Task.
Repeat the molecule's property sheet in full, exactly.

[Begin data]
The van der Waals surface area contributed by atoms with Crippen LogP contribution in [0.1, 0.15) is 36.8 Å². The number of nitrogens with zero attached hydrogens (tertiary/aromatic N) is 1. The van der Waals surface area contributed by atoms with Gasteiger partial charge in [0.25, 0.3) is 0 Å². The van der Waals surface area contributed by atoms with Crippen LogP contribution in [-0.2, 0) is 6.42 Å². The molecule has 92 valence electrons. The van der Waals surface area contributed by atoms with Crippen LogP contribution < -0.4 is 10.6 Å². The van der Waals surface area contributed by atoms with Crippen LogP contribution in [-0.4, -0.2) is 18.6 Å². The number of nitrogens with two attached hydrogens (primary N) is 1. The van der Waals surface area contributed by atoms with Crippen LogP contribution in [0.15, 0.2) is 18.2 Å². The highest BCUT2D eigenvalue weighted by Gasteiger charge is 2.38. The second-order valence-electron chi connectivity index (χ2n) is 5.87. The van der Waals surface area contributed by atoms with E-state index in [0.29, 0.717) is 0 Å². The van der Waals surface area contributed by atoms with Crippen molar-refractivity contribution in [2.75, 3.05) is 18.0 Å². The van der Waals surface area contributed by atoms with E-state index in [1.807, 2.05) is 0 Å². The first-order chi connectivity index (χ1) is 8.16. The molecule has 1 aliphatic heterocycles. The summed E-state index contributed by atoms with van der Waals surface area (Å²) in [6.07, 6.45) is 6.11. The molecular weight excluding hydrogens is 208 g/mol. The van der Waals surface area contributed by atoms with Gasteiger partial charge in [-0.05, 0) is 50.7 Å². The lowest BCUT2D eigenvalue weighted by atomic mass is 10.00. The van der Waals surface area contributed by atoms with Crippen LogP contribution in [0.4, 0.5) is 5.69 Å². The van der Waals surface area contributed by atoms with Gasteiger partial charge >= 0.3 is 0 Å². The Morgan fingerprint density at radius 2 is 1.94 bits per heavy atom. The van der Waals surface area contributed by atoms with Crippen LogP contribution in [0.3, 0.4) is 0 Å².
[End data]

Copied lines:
The van der Waals surface area contributed by atoms with Crippen LogP contribution in [0.1, 0.15) is 36.8 Å². The number of nitrogens with zero attached hydrogens (tertiary/aromatic N) is 1. The van der Waals surface area contributed by atoms with Gasteiger partial charge in [0.25, 0.3) is 0 Å². The van der Waals surface area contributed by atoms with Crippen LogP contribution in [-0.2, 0) is 6.42 Å². The molecule has 92 valence electrons. The van der Waals surface area contributed by atoms with Crippen LogP contribution < -0.4 is 10.6 Å². The van der Waals surface area contributed by atoms with Crippen LogP contribution in [-0.4, -0.2) is 18.6 Å². The number of nitrogens with two attached hydrogens (primary N) is 1. The van der Waals surface area contributed by atoms with Crippen LogP contribution in [0.15, 0.2) is 18.2 Å². The highest BCUT2D eigenvalue weighted by Gasteiger charge is 2.38. The second-order valence-electron chi connectivity index (χ2n) is 5.87. The van der Waals surface area contributed by atoms with E-state index in [0.29, 0.717) is 0 Å². The van der Waals surface area contributed by atoms with Crippen molar-refractivity contribution in [2.75, 3.05) is 18.0 Å². The van der Waals surface area contributed by atoms with E-state index in [1.807, 2.05) is 0 Å². The first-order chi connectivity index (χ1) is 8.16. The molecule has 1 aliphatic heterocycles. The summed E-state index contributed by atoms with van der Waals surface area (Å²) in [6.07, 6.45) is 6.11. The molecular weight excluding hydrogens is 208 g/mol. The van der Waals surface area contributed by atoms with Gasteiger partial charge in [-0.05, 0) is 50.7 Å². The lowest BCUT2D eigenvalue weighted by atomic mass is 10.00. The van der Waals surface area contributed by atoms with Crippen LogP contribution in [0.4, 0.5) is 5.69 Å². The van der Waals surface area contributed by atoms with Gasteiger partial charge >= 0.3 is 0 Å². The Morgan fingerprint density at radius 2 is 1.94 bits per heavy atom. The van der Waals surface area contributed by atoms with Crippen LogP contribution in [0.3, 0.4) is 0 Å².